cover image High Riders, Saints and Death Cars: A Life Saved by Art

High Riders, Saints and Death Cars: A Life Saved by Art

Nicholas Herrera, as told to Elisa Amado, photos by John T. Denne. Groundwood (PGW, dist.), $24.95 (56p) ISBN 978-0-88899-854-5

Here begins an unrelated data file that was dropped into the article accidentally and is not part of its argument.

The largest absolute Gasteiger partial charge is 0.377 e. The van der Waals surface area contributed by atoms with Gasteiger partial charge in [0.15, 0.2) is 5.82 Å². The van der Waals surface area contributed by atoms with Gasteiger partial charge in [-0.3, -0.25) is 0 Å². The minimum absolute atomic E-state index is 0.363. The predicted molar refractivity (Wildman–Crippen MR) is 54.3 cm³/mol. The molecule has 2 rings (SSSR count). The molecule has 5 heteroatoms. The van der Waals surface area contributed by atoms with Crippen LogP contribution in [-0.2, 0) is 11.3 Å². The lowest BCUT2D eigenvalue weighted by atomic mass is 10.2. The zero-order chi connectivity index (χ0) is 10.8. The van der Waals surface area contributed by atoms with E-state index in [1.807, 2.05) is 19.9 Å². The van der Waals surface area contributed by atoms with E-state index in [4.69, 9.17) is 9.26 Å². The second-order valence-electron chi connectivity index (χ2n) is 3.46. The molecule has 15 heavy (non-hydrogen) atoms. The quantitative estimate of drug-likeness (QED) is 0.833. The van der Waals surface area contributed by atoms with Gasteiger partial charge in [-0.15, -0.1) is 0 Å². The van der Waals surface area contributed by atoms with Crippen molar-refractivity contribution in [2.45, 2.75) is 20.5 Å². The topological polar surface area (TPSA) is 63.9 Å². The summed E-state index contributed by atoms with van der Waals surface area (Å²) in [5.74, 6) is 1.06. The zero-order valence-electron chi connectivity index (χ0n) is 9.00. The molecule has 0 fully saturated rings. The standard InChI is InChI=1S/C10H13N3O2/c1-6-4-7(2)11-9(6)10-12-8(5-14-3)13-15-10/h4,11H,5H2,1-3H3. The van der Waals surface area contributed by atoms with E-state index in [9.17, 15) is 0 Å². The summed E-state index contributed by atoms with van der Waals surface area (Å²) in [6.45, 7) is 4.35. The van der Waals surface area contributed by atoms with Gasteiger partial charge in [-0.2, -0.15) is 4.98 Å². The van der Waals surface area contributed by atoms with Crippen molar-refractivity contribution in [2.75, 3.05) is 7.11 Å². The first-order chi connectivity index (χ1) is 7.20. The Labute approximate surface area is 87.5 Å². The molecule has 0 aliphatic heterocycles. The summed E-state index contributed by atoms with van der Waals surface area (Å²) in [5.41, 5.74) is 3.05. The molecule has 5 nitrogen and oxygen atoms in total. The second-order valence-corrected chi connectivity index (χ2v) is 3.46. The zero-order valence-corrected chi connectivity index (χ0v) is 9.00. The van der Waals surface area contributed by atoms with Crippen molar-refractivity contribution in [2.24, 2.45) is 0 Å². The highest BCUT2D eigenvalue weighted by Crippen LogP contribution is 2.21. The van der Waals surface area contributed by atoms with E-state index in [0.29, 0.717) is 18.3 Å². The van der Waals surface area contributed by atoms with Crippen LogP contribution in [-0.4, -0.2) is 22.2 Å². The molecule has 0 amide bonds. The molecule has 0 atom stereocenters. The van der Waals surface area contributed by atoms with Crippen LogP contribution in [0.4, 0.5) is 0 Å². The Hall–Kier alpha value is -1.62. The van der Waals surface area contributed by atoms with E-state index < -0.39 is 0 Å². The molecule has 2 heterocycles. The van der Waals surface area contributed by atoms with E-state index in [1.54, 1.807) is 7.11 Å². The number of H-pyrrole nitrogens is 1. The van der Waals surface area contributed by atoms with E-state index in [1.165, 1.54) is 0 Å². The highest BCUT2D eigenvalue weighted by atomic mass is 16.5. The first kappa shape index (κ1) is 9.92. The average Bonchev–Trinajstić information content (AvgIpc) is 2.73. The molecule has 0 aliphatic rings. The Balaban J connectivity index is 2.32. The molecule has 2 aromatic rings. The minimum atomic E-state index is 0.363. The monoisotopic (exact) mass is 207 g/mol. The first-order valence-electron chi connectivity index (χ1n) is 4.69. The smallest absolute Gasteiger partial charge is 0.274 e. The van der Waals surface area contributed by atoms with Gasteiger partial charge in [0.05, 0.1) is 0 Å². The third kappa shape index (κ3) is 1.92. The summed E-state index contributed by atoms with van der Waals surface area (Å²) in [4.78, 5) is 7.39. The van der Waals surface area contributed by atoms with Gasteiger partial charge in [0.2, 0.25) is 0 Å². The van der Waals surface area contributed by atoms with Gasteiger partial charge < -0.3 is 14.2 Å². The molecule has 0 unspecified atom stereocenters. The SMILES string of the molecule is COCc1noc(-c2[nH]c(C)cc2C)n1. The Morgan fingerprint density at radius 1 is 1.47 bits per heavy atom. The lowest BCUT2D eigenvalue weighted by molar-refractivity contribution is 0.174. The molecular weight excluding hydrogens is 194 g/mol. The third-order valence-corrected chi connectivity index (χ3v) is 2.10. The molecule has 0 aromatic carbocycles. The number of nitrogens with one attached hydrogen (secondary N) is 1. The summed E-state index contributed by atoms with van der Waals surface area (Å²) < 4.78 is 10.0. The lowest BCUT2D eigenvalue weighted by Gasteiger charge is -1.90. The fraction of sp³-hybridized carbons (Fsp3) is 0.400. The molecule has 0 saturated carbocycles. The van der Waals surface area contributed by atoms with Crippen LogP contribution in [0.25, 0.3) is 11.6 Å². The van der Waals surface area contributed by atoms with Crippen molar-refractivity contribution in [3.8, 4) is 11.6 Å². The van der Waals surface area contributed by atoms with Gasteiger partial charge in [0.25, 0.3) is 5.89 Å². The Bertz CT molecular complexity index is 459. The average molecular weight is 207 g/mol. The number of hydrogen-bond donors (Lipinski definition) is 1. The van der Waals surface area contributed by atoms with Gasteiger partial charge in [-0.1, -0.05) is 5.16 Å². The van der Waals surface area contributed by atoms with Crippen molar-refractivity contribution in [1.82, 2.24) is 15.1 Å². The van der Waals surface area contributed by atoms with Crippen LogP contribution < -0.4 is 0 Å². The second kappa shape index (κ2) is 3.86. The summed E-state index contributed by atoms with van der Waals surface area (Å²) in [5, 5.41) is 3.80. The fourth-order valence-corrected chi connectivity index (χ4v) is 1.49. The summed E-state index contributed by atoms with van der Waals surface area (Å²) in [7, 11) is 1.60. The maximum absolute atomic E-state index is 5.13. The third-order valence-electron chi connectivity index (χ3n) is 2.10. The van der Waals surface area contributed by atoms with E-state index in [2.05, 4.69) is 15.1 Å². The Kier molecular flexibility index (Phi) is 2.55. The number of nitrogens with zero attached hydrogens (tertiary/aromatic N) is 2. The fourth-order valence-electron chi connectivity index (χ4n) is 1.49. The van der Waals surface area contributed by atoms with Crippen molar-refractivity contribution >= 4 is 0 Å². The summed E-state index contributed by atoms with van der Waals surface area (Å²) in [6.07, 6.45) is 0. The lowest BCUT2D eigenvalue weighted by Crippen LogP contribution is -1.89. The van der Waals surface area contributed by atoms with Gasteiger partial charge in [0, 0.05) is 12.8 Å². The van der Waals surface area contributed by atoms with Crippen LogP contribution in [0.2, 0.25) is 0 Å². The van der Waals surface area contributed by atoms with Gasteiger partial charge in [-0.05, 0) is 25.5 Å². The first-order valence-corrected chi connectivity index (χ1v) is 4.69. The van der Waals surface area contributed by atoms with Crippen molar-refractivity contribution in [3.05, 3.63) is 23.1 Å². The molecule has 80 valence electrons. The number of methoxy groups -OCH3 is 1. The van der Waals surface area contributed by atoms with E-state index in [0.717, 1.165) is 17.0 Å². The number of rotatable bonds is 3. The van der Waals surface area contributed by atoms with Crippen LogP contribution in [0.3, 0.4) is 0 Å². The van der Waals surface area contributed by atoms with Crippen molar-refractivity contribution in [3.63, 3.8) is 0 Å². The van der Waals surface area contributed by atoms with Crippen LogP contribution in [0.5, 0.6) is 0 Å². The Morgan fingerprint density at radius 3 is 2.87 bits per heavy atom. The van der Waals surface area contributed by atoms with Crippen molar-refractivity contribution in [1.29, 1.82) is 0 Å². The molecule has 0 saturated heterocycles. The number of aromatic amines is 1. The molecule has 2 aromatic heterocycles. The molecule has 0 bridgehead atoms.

The subtitle of New Mexican folk artist Herrera's autobiography (told to and written by Amado) isn't hyperbole: even Herrera's mother wasn't sure he would survive his wild and self-destructive teenage years during the 1960s ("If he makes it to twenty-five he'll make it," she says). Herrera does make it%E2%80%94barely. After emerging from a coma following an alcohol-related car accident, Herrera devotes his life to creating art, following in the footsteps of his great-uncle, a "santero" who created statues of saints. Herrera's folk art sculptures are all his own, however, blending religious iconography with imagery from contemporary Hispanic and biker culture, as well as social and political commentary (the striking The Three Kings shows the Holy Family fleeing Herod on an eight-cylinder "trike" motorcycle). Never minimizing the gravity of Herrera's struggles, the book makes clear the concrete impact that art can have. Ages 10%E2%80%93up. (June)